Europe 1814: Six Days’ Campaign
By 10 February 1814 the advancing allied armies were approaching Paris but had become separated. Seizing the opportunity, Napoleon attacked and defeated the two armies separately, sending them both into retreat.
1 Feb 1814 Battle of La Rothière▲
On 1 February 1814 Napoleon led 45,000 troops through a snowstorm in an attempt to catch the Prussians under Gebhard von Blücher at La Rothière, who had narrowly escaped him at Brienne two days earlier. Instead, a combined allied force—up to 110,000 Prussian, Russian, Austrian, Bavarian, and minor German State troops—counterattacked the French. After 5 hours’ battle, in which both sides lost about 6,000 casualties, night fell and Napoleon seized the opportunity to withdraw under darkness.
5 Feb–19 Mar 1814 Congress of Châtillon▲
In early February 1814 representatives of Austria, Britain, Prussia, and Russia met at Châtillon-sur-Seine to negotiate a possible peace with France, represented by Armand de Caulaincourt. However, the French position had been weakened by the recent defeat at La Rothière and the allies now demanded that France be reduced to its 1792 borders. This was unacceptable to Napoleon and in March the allies rescinded the offer.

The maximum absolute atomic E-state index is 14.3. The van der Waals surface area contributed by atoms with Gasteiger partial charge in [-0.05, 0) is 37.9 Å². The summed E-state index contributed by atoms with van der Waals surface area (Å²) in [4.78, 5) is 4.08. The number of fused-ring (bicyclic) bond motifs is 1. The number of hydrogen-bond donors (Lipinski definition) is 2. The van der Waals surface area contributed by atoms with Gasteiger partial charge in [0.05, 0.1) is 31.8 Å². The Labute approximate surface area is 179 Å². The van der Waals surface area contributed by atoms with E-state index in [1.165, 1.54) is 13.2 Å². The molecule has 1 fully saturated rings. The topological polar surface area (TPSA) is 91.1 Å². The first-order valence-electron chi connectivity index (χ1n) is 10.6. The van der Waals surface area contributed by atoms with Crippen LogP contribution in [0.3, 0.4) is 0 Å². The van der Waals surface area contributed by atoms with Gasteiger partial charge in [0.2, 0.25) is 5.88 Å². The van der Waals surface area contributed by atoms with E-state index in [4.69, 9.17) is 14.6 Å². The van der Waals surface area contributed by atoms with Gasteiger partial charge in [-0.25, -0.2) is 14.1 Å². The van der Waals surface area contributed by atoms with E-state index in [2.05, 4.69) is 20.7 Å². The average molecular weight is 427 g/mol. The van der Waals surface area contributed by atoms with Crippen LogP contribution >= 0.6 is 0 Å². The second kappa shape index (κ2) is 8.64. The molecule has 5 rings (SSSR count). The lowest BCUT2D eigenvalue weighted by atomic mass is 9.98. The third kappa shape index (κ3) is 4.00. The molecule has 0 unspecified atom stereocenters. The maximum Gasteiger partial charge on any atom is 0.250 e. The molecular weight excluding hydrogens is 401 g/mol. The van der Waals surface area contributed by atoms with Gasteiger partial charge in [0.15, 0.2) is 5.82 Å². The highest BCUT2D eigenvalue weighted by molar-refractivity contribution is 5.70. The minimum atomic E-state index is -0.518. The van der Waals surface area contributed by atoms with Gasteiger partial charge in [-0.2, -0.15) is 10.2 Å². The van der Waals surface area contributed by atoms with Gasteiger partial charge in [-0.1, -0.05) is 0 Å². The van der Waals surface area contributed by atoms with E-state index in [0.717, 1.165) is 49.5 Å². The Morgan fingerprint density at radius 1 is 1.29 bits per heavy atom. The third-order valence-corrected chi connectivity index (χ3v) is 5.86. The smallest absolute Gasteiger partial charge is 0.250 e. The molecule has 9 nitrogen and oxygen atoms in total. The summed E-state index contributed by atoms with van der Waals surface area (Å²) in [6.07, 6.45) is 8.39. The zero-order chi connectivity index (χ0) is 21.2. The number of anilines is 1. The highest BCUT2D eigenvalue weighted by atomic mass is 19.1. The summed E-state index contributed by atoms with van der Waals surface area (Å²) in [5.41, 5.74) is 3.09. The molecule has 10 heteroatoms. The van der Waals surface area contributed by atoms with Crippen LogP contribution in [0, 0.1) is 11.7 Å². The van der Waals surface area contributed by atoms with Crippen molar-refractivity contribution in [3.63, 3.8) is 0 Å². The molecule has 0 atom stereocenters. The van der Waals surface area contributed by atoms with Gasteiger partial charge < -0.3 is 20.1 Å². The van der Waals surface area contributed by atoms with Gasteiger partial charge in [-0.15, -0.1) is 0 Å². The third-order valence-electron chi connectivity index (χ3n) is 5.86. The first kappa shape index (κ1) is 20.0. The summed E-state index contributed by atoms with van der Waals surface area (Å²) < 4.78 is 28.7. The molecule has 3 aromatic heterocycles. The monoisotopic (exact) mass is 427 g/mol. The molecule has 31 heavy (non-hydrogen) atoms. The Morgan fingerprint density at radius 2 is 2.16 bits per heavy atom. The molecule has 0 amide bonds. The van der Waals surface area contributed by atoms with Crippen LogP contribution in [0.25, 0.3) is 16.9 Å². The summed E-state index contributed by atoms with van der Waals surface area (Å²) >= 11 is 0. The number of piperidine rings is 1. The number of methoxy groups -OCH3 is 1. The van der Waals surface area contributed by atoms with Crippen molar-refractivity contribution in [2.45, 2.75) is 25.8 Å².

8 Feb 1814 Battle of the Mincio River▲
In early February 1814 Eugène de Beauharnais, the French commander in Italy, and Heinrich von Bellegarde, his Austrian adversary, both prepared to mount decisive attacks in the vicinity of Mantua. The result was a battle of confusion as 34,000 French troops and 35,000 Austrians made simultaneous offensives across the Mincio River. After a day of fighting, which saw roughly 4,000 casualties on each side, both parties pulled back to their original positions and a stalemate ensued in northern Italy.
10–15 Feb 1814 Six Days’ Campaign▲
By 10 February 1814 the two invading allied armies under Blücher and Schwarzenberg had become separated as they marched on different routes to Paris. Seizing the opportunity, Napoleon led his 30,000 men against Blücher’s more than 50,000 Prussian, Russian, and German troops, defeating them at Champaubert, Montmirail, Château-Thierry, and Vauchamps over the course of six days—and inflicting almost 32,000 casualties in the process. With Blücher now in retreat, Napoleon was able to turn his focus to Schwarzenberg’s Austrians and drive them back as well.